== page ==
While the Igbos will expect you to speak Ibo within Iboland, they adapt very fast to whatever culture or language they find themselves operating in, this is mainly business-driven though as traders need to understand the language and culture of their customers. This adaptation does not mean they will practice the culture or be subsumed by it though, it is purely a means of understanding and improving their business advantage.
The National Youth Service Scheme has really helped open up people to other cultures, and a combination of the Federal Government Colleges and firms with a National coverage has made people leave their comfort zone and open up to other regional cultures and way of life. You can see a big difference between people who have been part of these change agents and others who have not left their town since birth. Well, most times!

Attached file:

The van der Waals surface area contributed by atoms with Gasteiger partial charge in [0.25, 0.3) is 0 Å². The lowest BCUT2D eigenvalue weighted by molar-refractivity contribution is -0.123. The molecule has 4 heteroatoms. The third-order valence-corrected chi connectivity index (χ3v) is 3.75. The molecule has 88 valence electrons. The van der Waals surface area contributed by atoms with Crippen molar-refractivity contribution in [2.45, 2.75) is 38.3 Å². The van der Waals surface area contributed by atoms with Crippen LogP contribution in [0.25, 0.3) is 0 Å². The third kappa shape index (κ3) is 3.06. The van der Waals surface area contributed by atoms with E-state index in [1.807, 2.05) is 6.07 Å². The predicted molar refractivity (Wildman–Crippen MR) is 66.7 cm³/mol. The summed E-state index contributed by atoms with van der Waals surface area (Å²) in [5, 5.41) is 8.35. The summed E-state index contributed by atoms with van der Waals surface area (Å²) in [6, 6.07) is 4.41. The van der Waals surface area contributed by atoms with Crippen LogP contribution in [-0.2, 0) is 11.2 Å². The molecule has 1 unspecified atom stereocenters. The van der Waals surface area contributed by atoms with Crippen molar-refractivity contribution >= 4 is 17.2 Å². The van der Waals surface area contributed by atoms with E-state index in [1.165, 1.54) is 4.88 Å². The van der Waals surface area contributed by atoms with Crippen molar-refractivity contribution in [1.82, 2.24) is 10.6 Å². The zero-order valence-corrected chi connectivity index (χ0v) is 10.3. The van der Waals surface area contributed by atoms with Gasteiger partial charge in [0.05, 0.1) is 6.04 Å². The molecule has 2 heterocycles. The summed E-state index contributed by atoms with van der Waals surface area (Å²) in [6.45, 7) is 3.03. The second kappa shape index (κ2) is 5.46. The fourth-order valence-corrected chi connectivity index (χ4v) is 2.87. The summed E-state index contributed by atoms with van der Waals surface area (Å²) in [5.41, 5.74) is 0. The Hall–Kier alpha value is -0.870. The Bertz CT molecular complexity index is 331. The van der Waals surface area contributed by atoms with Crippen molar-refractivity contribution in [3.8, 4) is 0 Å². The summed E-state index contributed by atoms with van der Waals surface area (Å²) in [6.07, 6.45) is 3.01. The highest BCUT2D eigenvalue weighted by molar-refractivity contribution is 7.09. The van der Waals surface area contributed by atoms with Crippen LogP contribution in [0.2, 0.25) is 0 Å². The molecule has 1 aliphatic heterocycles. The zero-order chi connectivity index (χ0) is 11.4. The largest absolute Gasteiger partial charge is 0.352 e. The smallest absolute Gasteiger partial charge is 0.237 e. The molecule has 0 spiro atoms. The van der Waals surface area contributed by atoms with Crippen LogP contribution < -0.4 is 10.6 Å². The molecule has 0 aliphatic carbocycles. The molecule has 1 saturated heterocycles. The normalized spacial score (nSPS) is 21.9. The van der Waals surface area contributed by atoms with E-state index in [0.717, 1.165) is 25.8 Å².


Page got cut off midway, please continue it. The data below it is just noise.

B. People from big groups do not have to mix with outsiders
The second part and key difference is that for the smaller cultures, they had to mix with people who did not understand their language and culture ON A DAILY basis.
A typical Yoruba, Ibo or Hausa state dweller, can go about life for years with absolutely no need to interact with a person of a different culture.
And that applies even today!
If you grew up in Ibadan, everyone around you spoke Yoruba, you went to a school where all the teachers spoke the same language and you and the teacher understood each other with spoken and non-spoken cues. Life was simple and everyone knew their place and what was expected of them.